Date of Award

Winter 2013

Document Type


Degree Name

Doctor of Philosophy (PhD)


Civil & Environmental Engineering

Committee Director

Asad J. Khattak

Committee Member

Mecit Cetin

Committee Member

ManWo Ng


As a sustainable urban development and transportation planning strategy, researchers and planners are increasingly interested in transit-oriented development (TOD). By integrating transit system and neighborhood design, TOD aims to provide a livable environment that is alternative mode friendly, higher density, and mixed-use to residents and workers in the vicinity of transit stations. Despite the recent growing interest in TOE), however, transportation benefits of TOD are not well quantified and characteristics of TOD are not adequately reflected in travel demand models.

This dissertation contributes to understanding of the travel and activity behavior by comprehensively exploring them in the context of TOD. Key dimensions of the behavior identified and analyzed in this study are activity location, travel mode use, activity time allocation, location choice and sequence, and commute time and schedule delay. With a strong research design of comparing TOD (0.5 mile buffer areas around transit stations) with auto-oriented development (AOD) that features relatively low density and mainly residential use, behavioral differences in each dimension were hypothesized and tested. Focusing on the Washington, D.C. metropolitan area, this study used the state of the art address-based household travel survey (N=11,436). The validity of the data was systematically checked for 1) non-coverage errors due to recently increasing mobile phone-only households and 2) trip underreporting as measurement errors. The data appropriateness was confirmed.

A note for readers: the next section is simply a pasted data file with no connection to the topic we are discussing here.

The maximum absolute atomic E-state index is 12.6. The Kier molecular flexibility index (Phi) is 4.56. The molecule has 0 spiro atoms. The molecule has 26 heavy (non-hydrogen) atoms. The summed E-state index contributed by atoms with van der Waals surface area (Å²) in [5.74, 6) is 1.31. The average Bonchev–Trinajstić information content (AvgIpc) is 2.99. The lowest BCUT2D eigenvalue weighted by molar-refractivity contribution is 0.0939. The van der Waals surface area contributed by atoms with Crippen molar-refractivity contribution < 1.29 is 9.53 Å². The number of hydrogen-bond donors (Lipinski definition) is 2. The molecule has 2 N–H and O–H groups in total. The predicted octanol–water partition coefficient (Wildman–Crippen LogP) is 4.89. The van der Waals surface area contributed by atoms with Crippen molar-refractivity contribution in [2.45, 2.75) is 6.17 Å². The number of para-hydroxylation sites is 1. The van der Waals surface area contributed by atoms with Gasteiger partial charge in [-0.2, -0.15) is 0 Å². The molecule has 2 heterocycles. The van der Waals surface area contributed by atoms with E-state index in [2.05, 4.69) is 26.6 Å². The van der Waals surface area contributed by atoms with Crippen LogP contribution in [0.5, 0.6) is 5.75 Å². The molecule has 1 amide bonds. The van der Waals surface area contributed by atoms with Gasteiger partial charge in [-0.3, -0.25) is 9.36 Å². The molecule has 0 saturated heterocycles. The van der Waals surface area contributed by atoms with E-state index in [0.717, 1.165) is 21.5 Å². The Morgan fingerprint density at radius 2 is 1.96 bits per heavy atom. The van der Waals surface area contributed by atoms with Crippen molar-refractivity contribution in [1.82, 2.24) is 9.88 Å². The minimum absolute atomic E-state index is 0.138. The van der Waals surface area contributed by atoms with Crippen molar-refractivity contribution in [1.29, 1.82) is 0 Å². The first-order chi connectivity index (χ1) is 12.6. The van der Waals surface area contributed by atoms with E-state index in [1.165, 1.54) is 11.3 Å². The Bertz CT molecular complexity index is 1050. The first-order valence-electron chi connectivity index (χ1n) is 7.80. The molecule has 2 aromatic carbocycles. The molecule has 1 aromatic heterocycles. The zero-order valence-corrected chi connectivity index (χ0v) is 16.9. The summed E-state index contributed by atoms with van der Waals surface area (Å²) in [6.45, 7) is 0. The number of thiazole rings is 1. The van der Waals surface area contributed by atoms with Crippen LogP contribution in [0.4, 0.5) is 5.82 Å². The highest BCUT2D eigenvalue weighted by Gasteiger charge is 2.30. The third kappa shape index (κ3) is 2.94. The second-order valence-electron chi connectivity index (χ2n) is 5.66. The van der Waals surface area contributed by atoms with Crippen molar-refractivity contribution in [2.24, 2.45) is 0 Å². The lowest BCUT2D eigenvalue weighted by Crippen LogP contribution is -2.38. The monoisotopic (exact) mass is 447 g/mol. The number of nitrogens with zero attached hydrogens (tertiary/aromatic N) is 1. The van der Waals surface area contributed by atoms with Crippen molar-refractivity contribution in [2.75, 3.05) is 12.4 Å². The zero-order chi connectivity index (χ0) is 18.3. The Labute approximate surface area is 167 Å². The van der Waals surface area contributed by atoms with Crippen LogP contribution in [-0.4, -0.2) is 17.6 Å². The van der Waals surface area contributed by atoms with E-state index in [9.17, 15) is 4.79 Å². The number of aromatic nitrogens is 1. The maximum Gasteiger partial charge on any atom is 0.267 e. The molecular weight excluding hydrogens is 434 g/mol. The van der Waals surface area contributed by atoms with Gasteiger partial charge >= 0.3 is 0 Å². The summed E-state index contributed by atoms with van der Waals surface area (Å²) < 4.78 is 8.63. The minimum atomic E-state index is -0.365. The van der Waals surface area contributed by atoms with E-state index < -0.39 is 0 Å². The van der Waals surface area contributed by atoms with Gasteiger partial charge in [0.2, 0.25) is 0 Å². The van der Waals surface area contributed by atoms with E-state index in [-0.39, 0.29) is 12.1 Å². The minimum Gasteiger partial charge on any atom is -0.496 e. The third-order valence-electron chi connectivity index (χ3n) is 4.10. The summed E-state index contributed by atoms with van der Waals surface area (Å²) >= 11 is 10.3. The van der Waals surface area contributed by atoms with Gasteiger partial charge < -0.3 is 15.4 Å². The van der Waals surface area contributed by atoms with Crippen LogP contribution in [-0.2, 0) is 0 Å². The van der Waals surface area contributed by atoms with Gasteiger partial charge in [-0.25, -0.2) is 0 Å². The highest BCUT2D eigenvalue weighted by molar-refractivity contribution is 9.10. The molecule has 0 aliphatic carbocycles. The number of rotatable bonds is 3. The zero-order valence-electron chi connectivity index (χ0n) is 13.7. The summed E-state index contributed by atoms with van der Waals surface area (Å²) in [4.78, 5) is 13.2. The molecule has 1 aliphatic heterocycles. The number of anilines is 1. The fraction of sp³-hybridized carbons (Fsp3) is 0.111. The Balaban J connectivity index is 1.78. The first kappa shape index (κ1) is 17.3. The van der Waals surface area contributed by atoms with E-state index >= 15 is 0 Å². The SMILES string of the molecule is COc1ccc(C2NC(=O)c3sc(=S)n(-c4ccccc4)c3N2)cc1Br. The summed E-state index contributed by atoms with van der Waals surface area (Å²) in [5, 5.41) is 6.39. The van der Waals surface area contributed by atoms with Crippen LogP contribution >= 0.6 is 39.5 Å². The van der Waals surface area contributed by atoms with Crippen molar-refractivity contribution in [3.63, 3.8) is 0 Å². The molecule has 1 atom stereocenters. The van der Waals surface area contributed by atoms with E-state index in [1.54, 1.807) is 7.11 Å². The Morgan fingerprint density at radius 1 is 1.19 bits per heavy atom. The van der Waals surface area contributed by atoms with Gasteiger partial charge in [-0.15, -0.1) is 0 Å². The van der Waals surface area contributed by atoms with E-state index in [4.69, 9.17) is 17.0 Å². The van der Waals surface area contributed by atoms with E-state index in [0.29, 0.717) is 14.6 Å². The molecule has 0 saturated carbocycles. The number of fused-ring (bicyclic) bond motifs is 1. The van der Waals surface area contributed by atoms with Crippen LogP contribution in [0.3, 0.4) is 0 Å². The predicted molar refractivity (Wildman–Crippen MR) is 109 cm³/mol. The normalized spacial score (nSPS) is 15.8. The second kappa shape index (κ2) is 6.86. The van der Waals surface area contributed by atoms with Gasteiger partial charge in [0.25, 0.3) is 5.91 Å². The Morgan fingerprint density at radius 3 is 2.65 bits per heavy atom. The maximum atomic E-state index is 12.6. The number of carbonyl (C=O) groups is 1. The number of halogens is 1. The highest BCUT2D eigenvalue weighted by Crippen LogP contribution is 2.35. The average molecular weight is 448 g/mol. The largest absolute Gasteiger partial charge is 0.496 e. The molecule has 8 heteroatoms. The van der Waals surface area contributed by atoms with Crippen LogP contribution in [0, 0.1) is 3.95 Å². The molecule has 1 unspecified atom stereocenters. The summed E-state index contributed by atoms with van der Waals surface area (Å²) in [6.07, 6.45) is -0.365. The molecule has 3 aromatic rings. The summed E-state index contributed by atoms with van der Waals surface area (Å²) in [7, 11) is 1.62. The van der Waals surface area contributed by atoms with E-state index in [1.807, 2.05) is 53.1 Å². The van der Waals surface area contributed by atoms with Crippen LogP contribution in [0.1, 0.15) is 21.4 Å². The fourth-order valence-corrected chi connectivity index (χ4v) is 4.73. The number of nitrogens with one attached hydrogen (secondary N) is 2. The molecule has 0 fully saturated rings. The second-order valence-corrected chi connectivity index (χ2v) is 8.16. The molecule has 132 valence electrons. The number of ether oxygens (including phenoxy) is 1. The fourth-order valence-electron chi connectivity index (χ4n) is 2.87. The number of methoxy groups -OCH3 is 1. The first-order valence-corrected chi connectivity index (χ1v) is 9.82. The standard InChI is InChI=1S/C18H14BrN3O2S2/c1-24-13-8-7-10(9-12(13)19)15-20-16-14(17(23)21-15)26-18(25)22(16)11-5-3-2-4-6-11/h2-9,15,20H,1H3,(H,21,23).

Rigorous statistical models were estimated at the household, person, trip, and activity levels, ranging from a local neighborhood to regional space. Results suggest that the travel and activity behavior between TOD and AOD contexts is significantly different. Key findings are that TOD residents tends to 1) make fewer and shorter automobile trips, but use transit more and walk more for their daily travel, 2) participate in out-of-home activities and sequence the activity locations centered on transit stations, and 3) commute more reliably (less variant travel time and more on-time arrival by using a subway or walking), compared to AOD residents. These are largely attributed to the characteristics of the integrated built and transportation environments (e.g., mixed-use, high density, walkable design, accessibility, and/or connectivity). Implications of the findings for sustainable urban development, travel demand modeling, and geographical travel time reliability are discussed.


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